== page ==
By Sarah Young and Aiden Nulty
LONDON (Reuters) – In an underground World War Two air raid shelter where London tube trains can be heard rattling overhead, aromatic coriander leaves tilt towards the pink glow of LED bulbs – a vision of how farms could look in the future.
Zero Carbon Farms grows herbs and salads in Clapham, south London, a densely populated area with no room for conventional agriculture. But 30 metres below ground there is a kilometre of tunnels, and technology has made farming here a reality.
Seven years after its first harvest, the company will soon double its growing space, responding to strong demand for its peashoots, rocket and watercress from major British retailers like Marks & Spencer and local restaurants.
Buyers like the freshness of the produce, which can make it onto a diner’s plate within two hours of harvesting, as well as its arrival into the city without racking up emissions by air or from a long journey.
“The future is very, very bright for this industry and I think that what really is going to be the fundamental pivot point is the right application of technology,” said the farm’s head grower Tommaso Vermeir.
Vertical farming, the name given to the production of crops in a series of stacked levels, often in a controlled environment, is a fast-growing industry with billions of dollars being pumped into projects across the globe.
It is seen as part of the solution to the food security challenge posed by population expansion at a time when climate change and geopolitics threaten supply.
But growing by artificial light is more energy intensive than conventional farming and the high costs of production have been a challenge for vertical farms across the world.
“What makes this industry so exciting and challenging is that no one’s quite cracked it,” said Zero Carbon Farm’s business development director Olivia O’Brien.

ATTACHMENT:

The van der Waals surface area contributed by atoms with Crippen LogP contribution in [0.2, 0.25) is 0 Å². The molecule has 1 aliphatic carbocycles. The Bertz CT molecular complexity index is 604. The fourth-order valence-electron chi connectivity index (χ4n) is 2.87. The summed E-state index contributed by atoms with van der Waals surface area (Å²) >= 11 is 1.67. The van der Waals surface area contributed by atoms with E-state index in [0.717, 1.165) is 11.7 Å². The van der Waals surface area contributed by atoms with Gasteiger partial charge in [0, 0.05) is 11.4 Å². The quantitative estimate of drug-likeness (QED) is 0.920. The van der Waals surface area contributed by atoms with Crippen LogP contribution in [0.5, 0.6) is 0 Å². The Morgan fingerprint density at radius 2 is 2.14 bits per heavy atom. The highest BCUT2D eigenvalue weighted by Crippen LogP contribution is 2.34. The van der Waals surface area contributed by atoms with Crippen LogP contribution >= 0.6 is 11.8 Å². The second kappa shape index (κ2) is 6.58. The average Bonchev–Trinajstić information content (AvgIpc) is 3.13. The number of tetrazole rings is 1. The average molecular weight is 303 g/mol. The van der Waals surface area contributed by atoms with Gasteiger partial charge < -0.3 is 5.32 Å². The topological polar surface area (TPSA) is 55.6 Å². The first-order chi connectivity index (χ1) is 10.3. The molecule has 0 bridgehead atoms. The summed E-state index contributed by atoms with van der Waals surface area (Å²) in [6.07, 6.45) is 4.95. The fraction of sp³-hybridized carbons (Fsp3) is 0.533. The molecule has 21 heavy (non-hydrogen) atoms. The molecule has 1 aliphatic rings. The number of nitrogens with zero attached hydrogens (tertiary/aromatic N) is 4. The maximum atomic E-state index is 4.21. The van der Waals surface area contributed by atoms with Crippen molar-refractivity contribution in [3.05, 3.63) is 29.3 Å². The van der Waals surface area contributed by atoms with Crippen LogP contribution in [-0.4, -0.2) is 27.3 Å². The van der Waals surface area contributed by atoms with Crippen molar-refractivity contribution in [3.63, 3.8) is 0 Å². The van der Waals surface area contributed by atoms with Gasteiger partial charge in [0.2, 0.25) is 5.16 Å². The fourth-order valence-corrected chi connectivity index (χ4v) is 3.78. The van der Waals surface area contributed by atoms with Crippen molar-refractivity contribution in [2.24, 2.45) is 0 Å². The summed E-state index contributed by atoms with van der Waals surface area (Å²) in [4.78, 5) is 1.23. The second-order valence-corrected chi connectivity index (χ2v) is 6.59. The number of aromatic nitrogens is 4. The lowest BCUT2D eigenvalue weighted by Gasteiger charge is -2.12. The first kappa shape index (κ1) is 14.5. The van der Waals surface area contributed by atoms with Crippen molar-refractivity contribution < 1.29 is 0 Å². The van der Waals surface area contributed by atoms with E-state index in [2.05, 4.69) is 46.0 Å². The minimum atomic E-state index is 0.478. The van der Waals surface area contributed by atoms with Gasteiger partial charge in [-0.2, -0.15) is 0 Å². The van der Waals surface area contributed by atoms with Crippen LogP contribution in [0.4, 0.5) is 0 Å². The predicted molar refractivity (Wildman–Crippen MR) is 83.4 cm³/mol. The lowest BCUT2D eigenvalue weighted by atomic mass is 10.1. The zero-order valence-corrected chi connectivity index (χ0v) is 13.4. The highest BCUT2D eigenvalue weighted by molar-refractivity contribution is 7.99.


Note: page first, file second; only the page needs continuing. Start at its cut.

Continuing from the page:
The farm’s subterranean location provides inbuilt insulation from the cold. The company has what it calls “virtual private wiring” bringing in energy from renewable sources.
Energy prices have soared this year but Vermeir said an arrangement with supplier Octopus Energy’s business unit gave it a better price than if it were taking energy from the grid like other customers.
Farming here uses 70-90% less water and 95% less fertiliser than typical agriculture. Growing takes place all year round at faster rates.
Zero Carbon Farms reckons it has an edge over the dozens of other vertical farm projects springing up in Britain because of its sustainable credentials and its years of experience, which its hopes will translate into higher yields from the new farm space.
Seeds are sowed on carpet off cuts and although there is no soil on this farm, workers do wear a uniform which includes the classic farming accessory of Wellington boots.
Slicing leaves from their stems with a huge knife, farm supervisor Riley Anderson, 27, one of the company’s 35 employees, said this wasn’t a typical London job.
“I didn’t want to work in an office. I wanted to do something different and this certainly ticks the boxes,” he said.
(Additional reporting by Ben Makori; writing by Sarah Young; editing by Christina Fincher)